During the summer of 2014, I walked El Camino de Santiago.  The pilgrimage, dating back several hundred years, is a journey to the tomb of St. James.  As part of his mission to follow Christ’s command to preach the Gospel “to the ends of the earth,” St. James traveled to the known limits of the world–Galicia, Spain.  While he seemed initially to be unsuccessful, it would later lead to the country of Spain becoming a great Catholic nation.  There are several routes one could take to Santiago but the most common is the Camino Frances, beginning just inside of France at St. Jean-Pied-de-Port.  From there, one crosses the Pyrenees into Spain and winds along the northern part of Spain, walking westward towards the ocean.  This journey is nearly five hundred miles and includes an assortment of terrain, passing through large cities (like Pamplona and Leon) and small hamlets boasting less than a dozen residents.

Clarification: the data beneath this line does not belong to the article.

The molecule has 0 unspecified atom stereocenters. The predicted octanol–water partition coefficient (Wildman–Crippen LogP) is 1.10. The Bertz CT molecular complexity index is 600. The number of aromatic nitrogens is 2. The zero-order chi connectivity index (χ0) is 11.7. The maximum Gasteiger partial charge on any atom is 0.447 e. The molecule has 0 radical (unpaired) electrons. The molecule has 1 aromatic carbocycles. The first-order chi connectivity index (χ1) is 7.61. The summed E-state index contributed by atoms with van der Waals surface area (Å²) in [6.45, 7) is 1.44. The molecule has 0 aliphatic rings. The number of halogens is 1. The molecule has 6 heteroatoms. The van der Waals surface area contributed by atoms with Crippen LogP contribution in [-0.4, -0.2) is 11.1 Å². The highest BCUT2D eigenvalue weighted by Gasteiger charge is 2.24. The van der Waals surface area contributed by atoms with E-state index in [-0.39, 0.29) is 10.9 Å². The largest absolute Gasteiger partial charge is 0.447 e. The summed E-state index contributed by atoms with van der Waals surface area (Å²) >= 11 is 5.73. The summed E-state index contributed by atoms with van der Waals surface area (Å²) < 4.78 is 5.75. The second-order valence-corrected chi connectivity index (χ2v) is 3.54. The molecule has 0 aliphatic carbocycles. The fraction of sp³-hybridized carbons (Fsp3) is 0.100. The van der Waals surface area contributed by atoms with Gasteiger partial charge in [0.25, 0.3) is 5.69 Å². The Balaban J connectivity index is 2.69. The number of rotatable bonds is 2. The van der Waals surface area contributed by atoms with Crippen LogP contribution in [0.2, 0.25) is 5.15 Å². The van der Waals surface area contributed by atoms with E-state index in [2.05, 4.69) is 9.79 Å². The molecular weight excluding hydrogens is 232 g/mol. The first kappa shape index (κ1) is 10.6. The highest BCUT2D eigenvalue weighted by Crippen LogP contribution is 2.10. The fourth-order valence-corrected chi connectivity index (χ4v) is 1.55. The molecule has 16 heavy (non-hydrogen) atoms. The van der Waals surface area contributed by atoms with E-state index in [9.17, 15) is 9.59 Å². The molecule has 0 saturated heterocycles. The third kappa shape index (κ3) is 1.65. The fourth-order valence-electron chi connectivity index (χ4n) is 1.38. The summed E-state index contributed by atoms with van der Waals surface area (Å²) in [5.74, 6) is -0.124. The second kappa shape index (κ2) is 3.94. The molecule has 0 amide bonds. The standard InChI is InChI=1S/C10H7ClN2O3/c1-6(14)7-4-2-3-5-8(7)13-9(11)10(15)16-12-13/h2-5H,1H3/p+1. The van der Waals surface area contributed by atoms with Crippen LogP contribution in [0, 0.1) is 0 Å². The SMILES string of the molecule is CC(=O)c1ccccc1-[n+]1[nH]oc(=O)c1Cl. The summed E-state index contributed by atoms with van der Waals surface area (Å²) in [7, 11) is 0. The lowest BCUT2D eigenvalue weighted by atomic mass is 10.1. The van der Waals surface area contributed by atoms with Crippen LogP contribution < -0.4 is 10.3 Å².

The “Camino Memoirs” (as I’ve dubbed this body of writing) are my reflections on the Camino.  A few of the posts may reflect on my pilgrimages to Lourdes and Fatima (the Marian bookends of my Camino), but most will center on the trek across Spain.  The Camino still remains a source of reflection, encouragement, and guidance even as time passes.

Without further ado, I present to you The Camino Memoirs.

Advertisements